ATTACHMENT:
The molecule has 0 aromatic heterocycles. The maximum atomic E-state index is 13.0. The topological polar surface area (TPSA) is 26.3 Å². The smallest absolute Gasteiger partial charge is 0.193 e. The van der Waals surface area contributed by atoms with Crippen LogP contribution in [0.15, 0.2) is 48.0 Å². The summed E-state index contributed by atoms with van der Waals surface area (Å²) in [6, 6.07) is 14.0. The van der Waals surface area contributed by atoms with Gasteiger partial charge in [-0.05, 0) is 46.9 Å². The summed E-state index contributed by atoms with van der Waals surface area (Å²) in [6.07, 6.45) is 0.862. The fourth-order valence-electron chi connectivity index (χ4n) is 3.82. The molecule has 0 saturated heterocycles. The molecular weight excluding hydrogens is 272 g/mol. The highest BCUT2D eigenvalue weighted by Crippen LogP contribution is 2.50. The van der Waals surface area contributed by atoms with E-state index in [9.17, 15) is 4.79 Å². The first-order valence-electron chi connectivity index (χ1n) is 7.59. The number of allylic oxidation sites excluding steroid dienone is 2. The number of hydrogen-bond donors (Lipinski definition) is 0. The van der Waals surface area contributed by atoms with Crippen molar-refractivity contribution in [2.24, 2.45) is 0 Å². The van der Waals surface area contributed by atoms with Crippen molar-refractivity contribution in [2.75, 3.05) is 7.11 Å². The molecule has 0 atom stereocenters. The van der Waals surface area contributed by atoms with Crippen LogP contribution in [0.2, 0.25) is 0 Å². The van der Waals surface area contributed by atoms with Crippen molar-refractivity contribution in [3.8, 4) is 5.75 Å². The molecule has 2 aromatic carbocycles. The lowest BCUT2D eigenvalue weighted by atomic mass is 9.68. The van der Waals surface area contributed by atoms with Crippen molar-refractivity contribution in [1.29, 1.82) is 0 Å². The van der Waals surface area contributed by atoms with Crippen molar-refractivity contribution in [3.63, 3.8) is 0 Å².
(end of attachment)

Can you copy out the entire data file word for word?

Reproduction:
The molecule has 0 aromatic heterocycles. The maximum atomic E-state index is 13.0. The topological polar surface area (TPSA) is 26.3 Å². The smallest absolute Gasteiger partial charge is 0.193 e. The van der Waals surface area contributed by atoms with Crippen LogP contribution in [0.15, 0.2) is 48.0 Å². The summed E-state index contributed by atoms with van der Waals surface area (Å²) in [6, 6.07) is 14.0. The van der Waals surface area contributed by atoms with Gasteiger partial charge in [-0.05, 0) is 46.9 Å². The summed E-state index contributed by atoms with van der Waals surface area (Å²) in [6.07, 6.45) is 0.862. The fourth-order valence-electron chi connectivity index (χ4n) is 3.82. The molecule has 0 saturated heterocycles. The molecular weight excluding hydrogens is 272 g/mol. The highest BCUT2D eigenvalue weighted by Crippen LogP contribution is 2.50. The van der Waals surface area contributed by atoms with E-state index in [9.17, 15) is 4.79 Å². The first-order valence-electron chi connectivity index (χ1n) is 7.59. The number of allylic oxidation sites excluding steroid dienone is 2. The number of hydrogen-bond donors (Lipinski definition) is 0. The van der Waals surface area contributed by atoms with Crippen molar-refractivity contribution in [2.24, 2.45) is 0 Å². The van der Waals surface area contributed by atoms with Crippen molar-refractivity contribution in [2.75, 3.05) is 7.11 Å². The molecule has 0 atom stereocenters. The van der Waals surface area contributed by atoms with Crippen LogP contribution in [0.2, 0.25) is 0 Å². The van der Waals surface area contributed by atoms with Crippen molar-refractivity contribution in [3.8, 4) is 5.75 Å². The molecule has 2 aromatic carbocycles. The lowest BCUT2D eigenvalue weighted by atomic mass is 9.68. The van der Waals surface area contributed by atoms with Crippen molar-refractivity contribution in [1.29, 1.82) is 0 Å². The van der Waals surface area contributed by atoms with Crippen molar-refractivity contribution in [3.63, 3.8) is 0 Å².